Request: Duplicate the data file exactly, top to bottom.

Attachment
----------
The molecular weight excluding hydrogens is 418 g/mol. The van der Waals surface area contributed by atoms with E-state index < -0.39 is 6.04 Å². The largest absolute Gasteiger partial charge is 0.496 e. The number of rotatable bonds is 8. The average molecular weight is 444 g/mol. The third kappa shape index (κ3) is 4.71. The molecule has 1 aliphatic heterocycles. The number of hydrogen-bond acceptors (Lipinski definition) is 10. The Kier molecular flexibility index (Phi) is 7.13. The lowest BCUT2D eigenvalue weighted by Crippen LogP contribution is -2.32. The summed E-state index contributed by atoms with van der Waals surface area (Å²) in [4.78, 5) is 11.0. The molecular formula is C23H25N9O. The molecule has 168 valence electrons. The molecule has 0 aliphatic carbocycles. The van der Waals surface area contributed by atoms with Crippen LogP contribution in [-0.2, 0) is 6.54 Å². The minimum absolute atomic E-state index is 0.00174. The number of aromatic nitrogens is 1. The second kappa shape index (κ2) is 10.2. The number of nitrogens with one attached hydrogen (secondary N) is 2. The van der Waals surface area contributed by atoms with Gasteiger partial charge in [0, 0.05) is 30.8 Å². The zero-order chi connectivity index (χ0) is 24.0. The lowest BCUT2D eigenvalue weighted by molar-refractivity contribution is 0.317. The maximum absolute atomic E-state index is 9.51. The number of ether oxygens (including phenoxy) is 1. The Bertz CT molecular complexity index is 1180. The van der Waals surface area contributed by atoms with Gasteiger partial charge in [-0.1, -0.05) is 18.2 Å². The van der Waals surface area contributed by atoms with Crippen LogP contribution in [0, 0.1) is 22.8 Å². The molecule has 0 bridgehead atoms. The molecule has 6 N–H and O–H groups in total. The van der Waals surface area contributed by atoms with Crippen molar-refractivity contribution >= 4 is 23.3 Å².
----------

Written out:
The molecular weight excluding hydrogens is 418 g/mol. The van der Waals surface area contributed by atoms with E-state index < -0.39 is 6.04 Å². The largest absolute Gasteiger partial charge is 0.496 e. The number of rotatable bonds is 8. The average molecular weight is 444 g/mol. The third kappa shape index (κ3) is 4.71. The molecule has 1 aliphatic heterocycles. The number of hydrogen-bond acceptors (Lipinski definition) is 10. The Kier molecular flexibility index (Phi) is 7.13. The lowest BCUT2D eigenvalue weighted by Crippen LogP contribution is -2.32. The summed E-state index contributed by atoms with van der Waals surface area (Å²) in [4.78, 5) is 11.0. The molecular formula is C23H25N9O. The molecule has 168 valence electrons. The molecule has 0 aliphatic carbocycles. The van der Waals surface area contributed by atoms with Crippen LogP contribution in [-0.2, 0) is 6.54 Å². The minimum absolute atomic E-state index is 0.00174. The number of aromatic nitrogens is 1. The second kappa shape index (κ2) is 10.2. The number of nitrogens with one attached hydrogen (secondary N) is 2. The van der Waals surface area contributed by atoms with Gasteiger partial charge in [0, 0.05) is 30.8 Å². The zero-order chi connectivity index (χ0) is 24.0. The lowest BCUT2D eigenvalue weighted by molar-refractivity contribution is 0.317. The maximum absolute atomic E-state index is 9.51. The number of ether oxygens (including phenoxy) is 1. The Bertz CT molecular complexity index is 1180. The van der Waals surface area contributed by atoms with Gasteiger partial charge in [-0.1, -0.05) is 18.2 Å². The van der Waals surface area contributed by atoms with Crippen LogP contribution in [0, 0.1) is 22.8 Å². The molecule has 0 bridgehead atoms. The molecule has 6 N–H and O–H groups in total. The van der Waals surface area contributed by atoms with Crippen molar-refractivity contribution >= 4 is 23.3 Å².